Chris O'Dowd and John Michael McDonagh talk 'Calvary' and finding the darkness in comedy

The Fox Searchlight pickup was one of Sundance's hottest international titles

PARK CITY - John Michael McDonagh's "Calvary" was one of my most anticipated titles heading into Sundance, and with the festival at a close, it's among the films my mind returns to most often.  The Irish writer-director's follow-up to the raucous cop comedy "The Guard" -- also a Park City premiere a few years back -- has a sharper, more complex comic flavor, taking on matters of faith, morality and mortality in the story of a Catholic priest (Brendan Gleeson) threatened with murder by one of his own troubled parishioners.

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Oscar Talk: Nominations postmortem (finally) and Sundance chatter

Oscar Talk: Nominations postmortem (finally) and Sundance chatter

Is this really going to be a split year?

Welcome to Oscar Talk.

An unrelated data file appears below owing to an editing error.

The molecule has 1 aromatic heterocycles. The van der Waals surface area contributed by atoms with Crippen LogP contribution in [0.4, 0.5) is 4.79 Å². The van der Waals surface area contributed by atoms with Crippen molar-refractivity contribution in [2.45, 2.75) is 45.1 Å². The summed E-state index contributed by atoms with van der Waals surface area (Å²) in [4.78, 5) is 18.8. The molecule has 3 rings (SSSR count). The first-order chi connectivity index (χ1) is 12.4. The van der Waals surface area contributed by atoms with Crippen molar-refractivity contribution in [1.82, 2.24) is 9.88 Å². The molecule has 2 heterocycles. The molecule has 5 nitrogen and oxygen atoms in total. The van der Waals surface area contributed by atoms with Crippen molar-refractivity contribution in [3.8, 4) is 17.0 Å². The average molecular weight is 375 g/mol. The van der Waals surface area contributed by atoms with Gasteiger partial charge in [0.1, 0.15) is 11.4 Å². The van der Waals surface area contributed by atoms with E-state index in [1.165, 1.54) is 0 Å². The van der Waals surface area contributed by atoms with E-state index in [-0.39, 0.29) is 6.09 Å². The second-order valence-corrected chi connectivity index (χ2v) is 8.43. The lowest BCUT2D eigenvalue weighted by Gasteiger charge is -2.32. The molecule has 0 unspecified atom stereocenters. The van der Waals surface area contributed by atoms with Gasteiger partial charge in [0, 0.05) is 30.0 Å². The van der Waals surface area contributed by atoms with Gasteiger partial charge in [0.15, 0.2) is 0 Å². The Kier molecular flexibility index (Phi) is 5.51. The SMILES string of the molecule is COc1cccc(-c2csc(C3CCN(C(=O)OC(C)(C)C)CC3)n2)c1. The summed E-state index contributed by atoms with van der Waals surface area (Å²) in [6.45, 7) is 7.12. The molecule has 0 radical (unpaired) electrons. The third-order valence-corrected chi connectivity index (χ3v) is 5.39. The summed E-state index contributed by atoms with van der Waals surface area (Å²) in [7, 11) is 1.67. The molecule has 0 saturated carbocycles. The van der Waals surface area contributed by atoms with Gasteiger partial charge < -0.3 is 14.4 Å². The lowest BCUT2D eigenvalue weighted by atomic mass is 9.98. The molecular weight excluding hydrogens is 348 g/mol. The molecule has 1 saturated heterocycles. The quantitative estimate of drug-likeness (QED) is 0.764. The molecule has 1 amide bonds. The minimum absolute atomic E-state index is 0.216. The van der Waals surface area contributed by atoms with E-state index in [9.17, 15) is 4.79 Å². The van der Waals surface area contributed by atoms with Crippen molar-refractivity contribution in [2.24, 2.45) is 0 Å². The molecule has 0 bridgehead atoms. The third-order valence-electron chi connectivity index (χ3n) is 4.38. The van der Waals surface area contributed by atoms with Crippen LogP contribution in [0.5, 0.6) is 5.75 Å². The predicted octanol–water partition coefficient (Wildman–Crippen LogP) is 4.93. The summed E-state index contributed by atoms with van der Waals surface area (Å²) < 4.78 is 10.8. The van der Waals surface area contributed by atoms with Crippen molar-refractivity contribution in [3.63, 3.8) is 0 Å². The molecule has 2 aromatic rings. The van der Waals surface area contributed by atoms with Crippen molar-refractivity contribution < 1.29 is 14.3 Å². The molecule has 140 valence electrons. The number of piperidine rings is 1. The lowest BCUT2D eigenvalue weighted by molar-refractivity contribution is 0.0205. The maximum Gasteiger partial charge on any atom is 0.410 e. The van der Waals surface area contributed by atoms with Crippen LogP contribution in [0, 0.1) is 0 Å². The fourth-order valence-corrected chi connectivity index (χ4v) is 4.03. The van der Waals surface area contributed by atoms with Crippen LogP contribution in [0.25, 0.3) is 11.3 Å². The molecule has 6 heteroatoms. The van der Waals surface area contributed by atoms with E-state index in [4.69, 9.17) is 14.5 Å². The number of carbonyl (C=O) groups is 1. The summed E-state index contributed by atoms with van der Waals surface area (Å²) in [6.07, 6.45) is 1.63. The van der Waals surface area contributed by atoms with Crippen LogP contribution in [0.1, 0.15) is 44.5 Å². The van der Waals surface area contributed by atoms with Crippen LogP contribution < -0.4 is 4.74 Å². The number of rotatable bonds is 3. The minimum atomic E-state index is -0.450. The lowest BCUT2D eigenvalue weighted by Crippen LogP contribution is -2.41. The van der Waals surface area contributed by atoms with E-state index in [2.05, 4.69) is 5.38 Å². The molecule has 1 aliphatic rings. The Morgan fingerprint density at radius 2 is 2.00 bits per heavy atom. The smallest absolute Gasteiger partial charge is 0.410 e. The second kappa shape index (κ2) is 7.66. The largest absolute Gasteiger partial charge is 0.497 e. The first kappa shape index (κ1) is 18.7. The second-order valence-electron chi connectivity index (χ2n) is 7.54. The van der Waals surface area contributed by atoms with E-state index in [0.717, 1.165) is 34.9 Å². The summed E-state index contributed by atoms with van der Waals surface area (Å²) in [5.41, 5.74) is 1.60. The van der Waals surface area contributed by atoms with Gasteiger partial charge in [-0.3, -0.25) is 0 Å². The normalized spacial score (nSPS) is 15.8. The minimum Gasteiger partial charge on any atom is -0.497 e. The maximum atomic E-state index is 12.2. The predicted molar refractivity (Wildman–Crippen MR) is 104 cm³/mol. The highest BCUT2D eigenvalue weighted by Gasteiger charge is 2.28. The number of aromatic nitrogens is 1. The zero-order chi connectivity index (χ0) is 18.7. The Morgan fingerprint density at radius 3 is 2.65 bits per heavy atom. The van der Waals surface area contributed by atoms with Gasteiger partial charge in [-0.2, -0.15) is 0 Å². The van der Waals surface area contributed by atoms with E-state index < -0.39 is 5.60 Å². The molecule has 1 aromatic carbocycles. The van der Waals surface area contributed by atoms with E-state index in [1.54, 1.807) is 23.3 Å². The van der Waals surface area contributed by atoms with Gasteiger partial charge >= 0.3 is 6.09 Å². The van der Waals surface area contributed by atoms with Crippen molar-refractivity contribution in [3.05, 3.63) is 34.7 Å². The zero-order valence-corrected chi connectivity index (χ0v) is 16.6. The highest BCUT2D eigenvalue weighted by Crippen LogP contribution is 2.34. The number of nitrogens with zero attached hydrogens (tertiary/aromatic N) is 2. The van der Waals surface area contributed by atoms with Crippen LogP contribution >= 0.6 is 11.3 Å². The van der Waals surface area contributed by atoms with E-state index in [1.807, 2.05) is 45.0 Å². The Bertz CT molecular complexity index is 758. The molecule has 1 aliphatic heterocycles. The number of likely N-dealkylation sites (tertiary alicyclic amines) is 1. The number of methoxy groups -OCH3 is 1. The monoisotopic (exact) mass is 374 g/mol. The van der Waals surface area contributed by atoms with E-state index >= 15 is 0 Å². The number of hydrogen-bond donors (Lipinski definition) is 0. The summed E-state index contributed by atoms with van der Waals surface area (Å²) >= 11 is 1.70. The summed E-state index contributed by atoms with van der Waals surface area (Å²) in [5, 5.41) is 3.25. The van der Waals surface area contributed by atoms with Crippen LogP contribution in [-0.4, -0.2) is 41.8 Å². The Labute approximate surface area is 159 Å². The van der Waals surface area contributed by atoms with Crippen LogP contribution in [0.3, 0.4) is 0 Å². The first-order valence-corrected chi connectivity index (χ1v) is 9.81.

In case you're new to the site and/or the podcast, Oscar Talk is your one-stop awards chat shop between yours truly and Anne Thompson of Thompson on Hollywood. The podcast is broadcast in special installments throughout the season, charting the ups and downs of contenders along the way. Plenty of things change en route to Oscar's stage and we're here to address it all as it unfolds.

On the docket today…

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<p>&quot;Mr. Hublot&quot;</p>

"Mr. Hublot"

Credit: ZEILT Productions

Mickey Mouse and Disney square off with independents in animated shorts Oscar race

The charm of one unassuming entry might make it the one to beat

Last year the Academy finally made a move to open the short film races up to the entire voting membership. By providing screeners of all the nominees (for shorts as well as documentary features), the ballot is now free of all crevices of exclusivity, where formerly only members who showed up at sanctioned screenings of the nominees were allowed to vote in those specific categories.